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Prayer: Medical science's 'best kept secret'
The Ottawa Citizen
Prayer has the power to heal the sick, says a new book published by the Anglican Church of Canada.
"Only when we connect with our inner silence and profit from its richness can we heal," proclaims the foreword to Healing Through Prayer, a collection of interviews and testimonials. "The door to that inner silence can be opened through the use of prayer and meditation."
The book, released by the Anglican Book Centre in Toronto, includes interviews with doctors, nurses, religious leaders and spiritual healers. It provides a glimpse of some of the scientific studies done on the power of prayer, but does not delve into the details.
"We know that certain kinds of prayer elicit physiological changes in the body," says Dr. Herbert Benson, a cardiologist and medical professor at Harvard University.
"The rate of metabolism decreases, the heart rate decreases, the rate of breathing decreases, brain waves get slower."
In the book, Dr. Benson says this is particularly true when ill patients recite phrases repetitively in prayer: Hail Marys, for instance, can help relax the body and aid in healing.
And he says healing is improved if patients believe they will get better, noting that 50 to 90 per cent of many conditions either improve or disappear completely in patients who believe they are taking medication but are only given "placebos" or sugar pills.
Dr. Larry Dossey, a physician and author in New Mexico, says studies on how praying helps the ill have been "one of the best-kept secrets in modern medical science."
In an interview published in the book, he says this is now changing.
He points to the 60 medical schools in the United States teaching classes on it. And he points to a growing number of studies -- 150 of them -- examining how someone else praying for a sick patient can help.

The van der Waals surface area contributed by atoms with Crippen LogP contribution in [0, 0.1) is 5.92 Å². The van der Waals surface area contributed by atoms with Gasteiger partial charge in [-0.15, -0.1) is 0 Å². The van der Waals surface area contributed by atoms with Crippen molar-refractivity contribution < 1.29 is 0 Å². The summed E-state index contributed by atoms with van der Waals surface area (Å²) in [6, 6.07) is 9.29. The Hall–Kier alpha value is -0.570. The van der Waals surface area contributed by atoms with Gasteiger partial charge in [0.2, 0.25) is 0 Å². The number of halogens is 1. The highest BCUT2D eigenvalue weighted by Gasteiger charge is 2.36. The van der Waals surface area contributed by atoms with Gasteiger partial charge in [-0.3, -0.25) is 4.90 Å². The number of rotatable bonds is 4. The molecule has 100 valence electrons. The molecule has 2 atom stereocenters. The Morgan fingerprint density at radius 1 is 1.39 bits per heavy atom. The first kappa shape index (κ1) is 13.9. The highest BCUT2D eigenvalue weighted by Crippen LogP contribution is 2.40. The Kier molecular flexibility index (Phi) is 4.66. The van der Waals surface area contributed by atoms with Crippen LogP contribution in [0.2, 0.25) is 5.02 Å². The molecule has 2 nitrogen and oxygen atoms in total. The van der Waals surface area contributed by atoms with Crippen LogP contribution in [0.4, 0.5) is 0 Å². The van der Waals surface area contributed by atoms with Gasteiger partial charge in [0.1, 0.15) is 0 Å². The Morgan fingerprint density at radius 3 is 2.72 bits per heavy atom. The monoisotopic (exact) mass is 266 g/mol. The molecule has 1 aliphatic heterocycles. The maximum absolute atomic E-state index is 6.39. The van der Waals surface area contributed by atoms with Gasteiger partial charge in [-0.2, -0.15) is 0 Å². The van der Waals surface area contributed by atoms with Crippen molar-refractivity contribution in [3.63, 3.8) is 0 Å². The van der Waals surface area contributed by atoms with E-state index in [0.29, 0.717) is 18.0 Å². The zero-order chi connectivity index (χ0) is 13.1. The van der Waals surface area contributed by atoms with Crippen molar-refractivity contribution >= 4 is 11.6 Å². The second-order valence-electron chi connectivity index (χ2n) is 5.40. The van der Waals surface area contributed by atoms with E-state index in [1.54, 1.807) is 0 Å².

"Some have suggested that if you have an empathic, powerful, loving thought for me, you could be transferring some sort of subtle energy to me," says Dr. Dossey, who has written three books on the subject of prayers and healing. "The problem with this explanation is that, although researchers have diligently explored whether or not any sort of subtle energy is transferred between the two people, no one has ever been able to discover any."
Reached at his home in Santa Fe, New Mexico, yesterday, Dr. Dossey said the healing powers of prayer are becoming widely accepted among doctors and the public, despite the cry from critics that advocates are pulling medicine back to the Dark Ages.
"Spirituality is back in medicine," he said. "The taboo has been broken."
"People want more than just simply surgery and medication. They want something that answers their inner needs. And they see in prayer an element of that," he said.
He points to a study published last week in the American Medical Association journal Archives of Internal Medicine showing that heart patients did 11 per cent better when someone prayed for them.
After a year-long trial of nearly 1,000 cardiac patients, researchers in Kansas City, Missouri, found that those hospital patients who had been prayed for suffered fewer complications and heart attacks than the others.
Neither the patients nor their doctors knew they were being prayed for by volunteers outside the hospital. It wasn't the first study to show this -- Dr. Dossey said other researchers have come to similar conclusions.
"There is no guarantee that if you pray you are going to get well," he said in the telephone interview from his home. "But if you look at the effects of prayer on people who have heart attacks, you can show that the people who get prayed for, on average, do better."
Dr. Dossey and others who have researched this are stumped as to how the prayer helps. They are reluctant to say that God is answering the prayers, leaving that for others to decide.
"I think this is a huge mystery. I don't think science can give an answer to that," he said. "We can't look behind the scenes and answer that question, in my opinion. I think everybody is pretty much on their own about the theological interpretations here."
Meanwhile, even some believers in the power of prayer to make people feel better remain unconvinced that silent prayers from a distance can help
"Since I think of prayer as being very much a personal contact between an individual and God, it is difficult for me to imagine prayer having some effect on people who do not know they are being prayed for," John Polkinghorne, a physicist, Anglican priest and former administrator at Cambridge University in England, says in Healing Through Prayer.
"I would need to examine the evidence very carefully before I could accept that prayer works that way."